Prevailing wisdom says the Pittsburgh Steelers interviewed Mike Tomlin for their head-coaching position because, in part, he's black. Tomlin himself concurs.
Prevailing wisdom and Tomlin are wrong, says Dan Rooney, the man who hired him two years ago and authored the NFL rule requiring teams hunting for a head coach to meet with at least one minority candidate.
While that history is unclear, the heartening impact of the Rooney Rule and other outreach programs is not.
Qualified African-Americans such as Tomlin are far more likely to take over the corner office.
Rooney, the Steelers' owner, convinced his 31 colleagues to adopt the interview standard in December 2002. No minority coach had won a Super Bowl and only two were fronting NFL teams.
Today the number is six, and Tomlin could become the second African-American coach to win the Super Bowl when his Steelers face the Arizona Cardinals on Sunday in Tampa.
"I've always had a great deal of belief in my abilities," Tomlin said this week, "and I thought that if I continued to work and do good things, that eventually I would get my opportunity — Rooney Rule or no. But I definitely see the usefulness of such a rule, and if nothing else, it keeps some debatable things in the public light, which is good."
Indeed, for all the progress we've made, race relations and equal opportunity remain worthy subjects. Not to equate the two, but Barack Obama winning the White House and Mike Tomlin coaching the Steelers are not cause to shelve our discussions and vigilance.
Tomlin worked as the Tampa Bay Buccaneers' defensive backs assistant from 2001-05, first under Tony Dungy, then for Jon Gruden. He became the Minnesota Vikings' defensive coordinator in 2006 and, after one season, interviewed for head-coaching positions with Pittsburgh and the Miami Dolphins.
Given Tomlin's youth — he was 34 then — and inexperience, his interviews often are attributed to the Rooney Rule.
"Sure it was one of the reasons," Tomlin said.
"Let me say this," Rooney countered this week. "Mike Tomlin was not part of the Rooney Rule. We had already interviewed Ron Rivera, and so that fulfilled the obligation."
"We went on, had heard about Mike, called him in and talked to him," Rooney continued. "He was very impressive. We got him back and talked to him on the phone often and he just showed that he was going to be a terrific coach, which I think is coming to bear."
No question. The Steelers have won two AFC North titles in as many seasons under Tomlin, and he is the youngest coach in Super Bowl history.
"I'm just humbled by the things that I've been given," Tomlin said Thursday. "By no stretch do I put myself in the category with President Obama or Tony Dungy. I don't see myself that way. Some of the things I get a chance to do, I benefit from some of the roads they've paved."
That Rooney chose Tomlin over two qualified in-house candidates, Ken Whisenhunt and Russ Grimm, speaks to Rooney's open mind.
That Whisenhunt now coaches the Cardinals and employs Grimm as his offensive-line assistant speaks to life's delicious coincidences.
Suffice to say both franchises are pleased with the results to date.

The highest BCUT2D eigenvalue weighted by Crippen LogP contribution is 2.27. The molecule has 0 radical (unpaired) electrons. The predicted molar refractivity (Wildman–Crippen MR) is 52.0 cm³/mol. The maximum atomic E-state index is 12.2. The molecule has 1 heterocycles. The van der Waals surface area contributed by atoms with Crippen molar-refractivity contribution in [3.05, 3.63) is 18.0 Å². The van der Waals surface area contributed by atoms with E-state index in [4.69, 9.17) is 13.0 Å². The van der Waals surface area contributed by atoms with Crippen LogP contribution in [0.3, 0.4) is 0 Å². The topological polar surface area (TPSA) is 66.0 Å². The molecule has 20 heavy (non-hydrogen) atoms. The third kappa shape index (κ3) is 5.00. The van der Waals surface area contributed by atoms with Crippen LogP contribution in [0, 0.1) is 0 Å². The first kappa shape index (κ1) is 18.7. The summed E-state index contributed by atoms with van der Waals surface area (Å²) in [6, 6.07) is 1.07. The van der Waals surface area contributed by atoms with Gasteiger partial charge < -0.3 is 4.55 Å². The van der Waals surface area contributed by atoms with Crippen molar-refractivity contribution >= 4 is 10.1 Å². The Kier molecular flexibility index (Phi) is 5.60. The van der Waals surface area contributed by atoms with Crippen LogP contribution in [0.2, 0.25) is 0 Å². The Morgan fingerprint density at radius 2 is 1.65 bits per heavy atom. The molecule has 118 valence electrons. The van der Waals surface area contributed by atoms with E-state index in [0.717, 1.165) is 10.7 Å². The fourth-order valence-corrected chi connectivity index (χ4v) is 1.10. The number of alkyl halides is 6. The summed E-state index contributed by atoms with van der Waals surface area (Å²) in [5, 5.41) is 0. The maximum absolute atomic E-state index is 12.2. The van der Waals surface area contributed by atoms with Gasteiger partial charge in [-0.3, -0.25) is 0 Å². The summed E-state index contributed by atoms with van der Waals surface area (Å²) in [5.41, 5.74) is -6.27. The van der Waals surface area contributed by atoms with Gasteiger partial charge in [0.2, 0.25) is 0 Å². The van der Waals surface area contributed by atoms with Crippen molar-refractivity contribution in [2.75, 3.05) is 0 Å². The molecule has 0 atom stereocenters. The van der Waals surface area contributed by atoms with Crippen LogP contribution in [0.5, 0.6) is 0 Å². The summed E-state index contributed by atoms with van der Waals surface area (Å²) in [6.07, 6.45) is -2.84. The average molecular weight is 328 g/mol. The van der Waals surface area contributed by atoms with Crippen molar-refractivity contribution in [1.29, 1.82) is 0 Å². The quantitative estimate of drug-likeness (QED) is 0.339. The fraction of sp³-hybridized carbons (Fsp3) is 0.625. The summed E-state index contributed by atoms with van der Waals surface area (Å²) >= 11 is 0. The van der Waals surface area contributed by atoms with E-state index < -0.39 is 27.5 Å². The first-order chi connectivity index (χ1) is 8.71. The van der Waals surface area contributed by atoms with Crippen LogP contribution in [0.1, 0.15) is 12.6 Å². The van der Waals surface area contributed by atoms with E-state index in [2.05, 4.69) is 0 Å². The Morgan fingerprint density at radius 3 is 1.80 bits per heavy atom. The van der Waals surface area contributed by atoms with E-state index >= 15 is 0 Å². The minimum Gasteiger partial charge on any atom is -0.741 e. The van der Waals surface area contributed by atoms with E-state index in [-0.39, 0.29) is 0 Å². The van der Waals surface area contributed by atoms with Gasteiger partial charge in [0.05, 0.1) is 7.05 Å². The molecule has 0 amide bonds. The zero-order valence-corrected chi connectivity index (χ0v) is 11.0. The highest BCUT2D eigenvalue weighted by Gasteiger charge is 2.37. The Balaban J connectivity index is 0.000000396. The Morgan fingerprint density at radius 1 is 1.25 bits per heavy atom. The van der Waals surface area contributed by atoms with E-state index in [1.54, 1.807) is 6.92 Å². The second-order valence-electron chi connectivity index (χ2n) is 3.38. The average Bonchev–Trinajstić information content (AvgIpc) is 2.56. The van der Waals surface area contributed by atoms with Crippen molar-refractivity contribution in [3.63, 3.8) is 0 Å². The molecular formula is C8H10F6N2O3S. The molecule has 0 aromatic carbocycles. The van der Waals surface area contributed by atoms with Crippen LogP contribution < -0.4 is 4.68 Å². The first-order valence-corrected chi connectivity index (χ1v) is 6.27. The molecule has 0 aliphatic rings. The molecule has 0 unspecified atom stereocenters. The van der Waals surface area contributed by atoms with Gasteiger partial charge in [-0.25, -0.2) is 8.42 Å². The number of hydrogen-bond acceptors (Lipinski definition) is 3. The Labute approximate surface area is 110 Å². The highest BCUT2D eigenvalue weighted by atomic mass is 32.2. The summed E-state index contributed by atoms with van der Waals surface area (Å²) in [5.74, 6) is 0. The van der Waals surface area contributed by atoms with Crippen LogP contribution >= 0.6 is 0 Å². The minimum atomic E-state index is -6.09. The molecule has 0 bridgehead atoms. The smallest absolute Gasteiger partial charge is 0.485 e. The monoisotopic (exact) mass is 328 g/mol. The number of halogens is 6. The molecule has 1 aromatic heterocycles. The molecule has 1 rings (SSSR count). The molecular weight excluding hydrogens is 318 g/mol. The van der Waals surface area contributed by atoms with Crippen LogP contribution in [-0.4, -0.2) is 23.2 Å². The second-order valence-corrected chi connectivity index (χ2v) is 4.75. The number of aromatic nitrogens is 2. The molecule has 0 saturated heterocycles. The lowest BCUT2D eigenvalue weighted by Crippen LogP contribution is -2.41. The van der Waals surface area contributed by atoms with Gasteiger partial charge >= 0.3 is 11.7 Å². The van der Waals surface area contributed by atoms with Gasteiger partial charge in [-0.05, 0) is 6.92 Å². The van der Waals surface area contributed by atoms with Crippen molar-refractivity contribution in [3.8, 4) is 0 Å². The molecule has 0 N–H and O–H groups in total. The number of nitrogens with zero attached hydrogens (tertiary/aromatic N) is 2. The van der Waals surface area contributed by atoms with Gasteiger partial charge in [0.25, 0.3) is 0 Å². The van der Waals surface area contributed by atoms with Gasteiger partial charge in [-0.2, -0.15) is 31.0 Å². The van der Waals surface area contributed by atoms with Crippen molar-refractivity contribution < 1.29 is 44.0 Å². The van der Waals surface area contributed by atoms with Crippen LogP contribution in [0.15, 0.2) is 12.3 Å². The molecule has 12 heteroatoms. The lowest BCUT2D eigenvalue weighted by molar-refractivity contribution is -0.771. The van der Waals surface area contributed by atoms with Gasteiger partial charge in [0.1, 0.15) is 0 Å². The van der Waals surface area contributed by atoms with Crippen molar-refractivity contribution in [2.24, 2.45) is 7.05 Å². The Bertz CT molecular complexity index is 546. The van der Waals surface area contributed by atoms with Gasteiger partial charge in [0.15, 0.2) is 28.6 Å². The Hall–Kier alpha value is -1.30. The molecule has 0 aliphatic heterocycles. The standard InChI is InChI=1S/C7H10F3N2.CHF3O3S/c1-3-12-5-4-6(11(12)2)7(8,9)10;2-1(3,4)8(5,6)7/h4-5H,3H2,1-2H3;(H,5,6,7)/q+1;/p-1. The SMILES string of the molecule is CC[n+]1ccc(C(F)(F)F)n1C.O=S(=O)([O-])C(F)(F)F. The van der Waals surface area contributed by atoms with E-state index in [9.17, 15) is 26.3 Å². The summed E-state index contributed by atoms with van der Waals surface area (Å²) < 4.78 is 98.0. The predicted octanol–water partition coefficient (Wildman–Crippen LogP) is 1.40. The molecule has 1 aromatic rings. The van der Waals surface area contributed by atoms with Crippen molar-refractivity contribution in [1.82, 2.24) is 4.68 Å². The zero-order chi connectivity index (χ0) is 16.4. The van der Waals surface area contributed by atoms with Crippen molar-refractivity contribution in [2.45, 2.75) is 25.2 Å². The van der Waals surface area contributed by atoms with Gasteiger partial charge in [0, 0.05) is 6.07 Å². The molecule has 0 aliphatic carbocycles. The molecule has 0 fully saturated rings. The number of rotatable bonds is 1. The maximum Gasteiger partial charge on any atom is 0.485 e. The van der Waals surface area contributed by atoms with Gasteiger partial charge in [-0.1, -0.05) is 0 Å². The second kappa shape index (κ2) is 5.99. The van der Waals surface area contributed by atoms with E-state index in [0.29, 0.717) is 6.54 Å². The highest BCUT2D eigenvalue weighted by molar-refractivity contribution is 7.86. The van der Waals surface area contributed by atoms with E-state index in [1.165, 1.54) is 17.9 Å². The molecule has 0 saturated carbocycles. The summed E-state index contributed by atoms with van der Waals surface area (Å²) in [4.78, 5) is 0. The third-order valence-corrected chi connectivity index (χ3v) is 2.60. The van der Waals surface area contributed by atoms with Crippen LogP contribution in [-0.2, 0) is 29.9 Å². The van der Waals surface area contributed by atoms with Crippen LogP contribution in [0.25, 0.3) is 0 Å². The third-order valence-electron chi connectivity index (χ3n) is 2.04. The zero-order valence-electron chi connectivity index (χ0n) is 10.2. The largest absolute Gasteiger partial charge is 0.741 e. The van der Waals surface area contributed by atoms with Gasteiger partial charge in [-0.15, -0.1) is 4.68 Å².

"It's really unique in a sense that he's younger and he's more hip, more GQ than you would see any other coach," Steelers safety Troy Polamalu said of Tomlin. "In that, he's more compassionate, more sympathetic to what we experience as players: One, being the youth, and two, being a similar cultural background as a lot of the players as well."
Not that having Jay-Z on his iPod qualified Tomlin to coach. But it didn't hurt.
Rooney recognized the cultural component, not to mention sheer fairness, when advocating for the minority interview mandate.
"The idea was to give an opportunity to African-Americans or other minorities to meet with owners and be interviewed and see what they could do," he said. "It's really worked."
Since the end of the regular season, three teams have hired African-American head coaches: Tampa Bay's Raheem Morris, Indianapolis' Jim Caldwell and San Francisco's Mike Singletary.
Steelers defensive line coach John Mitchell credits the Rooney Rule. Mitchell is black and has coached in the NFL for 18 years, the past 15 in Pittsburgh.
"Had that not occurred, a lot of guys in the league would not have had the opportunity," he said. "All you want as an assistant coach is the opportunity to get your foot in the door, sit down and talk to people. If you don't impress them, then you have some work to do."
The NFL also supports minority internships for coaches, and again, Tomlin benefited. While an assistant at the University of Cincinnati in 2000, he interned during training camp with the Cleveland Browns.
"That was a great avenue to expose the National Football League to me," Tomlin said. "Really, prior to that, I had no intentions whatsoever of coaching in the NFL. I left that internship committed to coaching in the NFL because it was such a positive experience."
Internships and the Rooney Rule, Tomlin added, have "given opportunity to deserving individuals, and I think people lose that perspective. It's about deserving individuals. I think the actions of the men once given the opportunity have proven that.
"I wear it like a badge of honor. … I hope that what I do on a day-to-day basis provides an opportunity for the next deserving man. That's what this business is about. That's what our country is about."
David Teel can be reached at 247-4636 or by e-mail at email@example.com. For more from Teel, read his blog at dailypress.com/teeltime.